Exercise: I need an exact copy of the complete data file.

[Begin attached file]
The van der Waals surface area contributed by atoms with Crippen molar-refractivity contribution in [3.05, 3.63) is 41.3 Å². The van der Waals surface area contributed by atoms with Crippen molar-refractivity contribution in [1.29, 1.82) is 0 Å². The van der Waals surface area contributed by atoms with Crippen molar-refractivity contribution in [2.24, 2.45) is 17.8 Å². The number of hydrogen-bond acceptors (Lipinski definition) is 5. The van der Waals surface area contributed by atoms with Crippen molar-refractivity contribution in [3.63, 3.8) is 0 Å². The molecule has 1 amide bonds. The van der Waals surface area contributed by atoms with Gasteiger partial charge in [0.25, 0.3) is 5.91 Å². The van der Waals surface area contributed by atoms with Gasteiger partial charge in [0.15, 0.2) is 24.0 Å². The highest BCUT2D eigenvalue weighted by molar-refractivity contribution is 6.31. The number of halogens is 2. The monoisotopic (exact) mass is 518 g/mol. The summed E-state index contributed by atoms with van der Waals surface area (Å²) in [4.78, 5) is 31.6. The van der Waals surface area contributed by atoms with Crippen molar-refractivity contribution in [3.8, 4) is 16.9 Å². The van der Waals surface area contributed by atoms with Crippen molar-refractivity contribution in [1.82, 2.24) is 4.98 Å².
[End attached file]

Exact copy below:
The van der Waals surface area contributed by atoms with Crippen molar-refractivity contribution in [3.05, 3.63) is 41.3 Å². The van der Waals surface area contributed by atoms with Crippen molar-refractivity contribution in [1.29, 1.82) is 0 Å². The van der Waals surface area contributed by atoms with Crippen molar-refractivity contribution in [2.24, 2.45) is 17.8 Å². The number of hydrogen-bond acceptors (Lipinski definition) is 5. The van der Waals surface area contributed by atoms with Crippen molar-refractivity contribution in [3.63, 3.8) is 0 Å². The molecule has 1 amide bonds. The van der Waals surface area contributed by atoms with Gasteiger partial charge in [0.25, 0.3) is 5.91 Å². The van der Waals surface area contributed by atoms with Gasteiger partial charge in [0.15, 0.2) is 24.0 Å². The highest BCUT2D eigenvalue weighted by molar-refractivity contribution is 6.31. The number of halogens is 2. The monoisotopic (exact) mass is 518 g/mol. The summed E-state index contributed by atoms with van der Waals surface area (Å²) in [4.78, 5) is 31.6. The van der Waals surface area contributed by atoms with Crippen molar-refractivity contribution in [3.8, 4) is 16.9 Å². The van der Waals surface area contributed by atoms with Crippen molar-refractivity contribution in [1.82, 2.24) is 4.98 Å².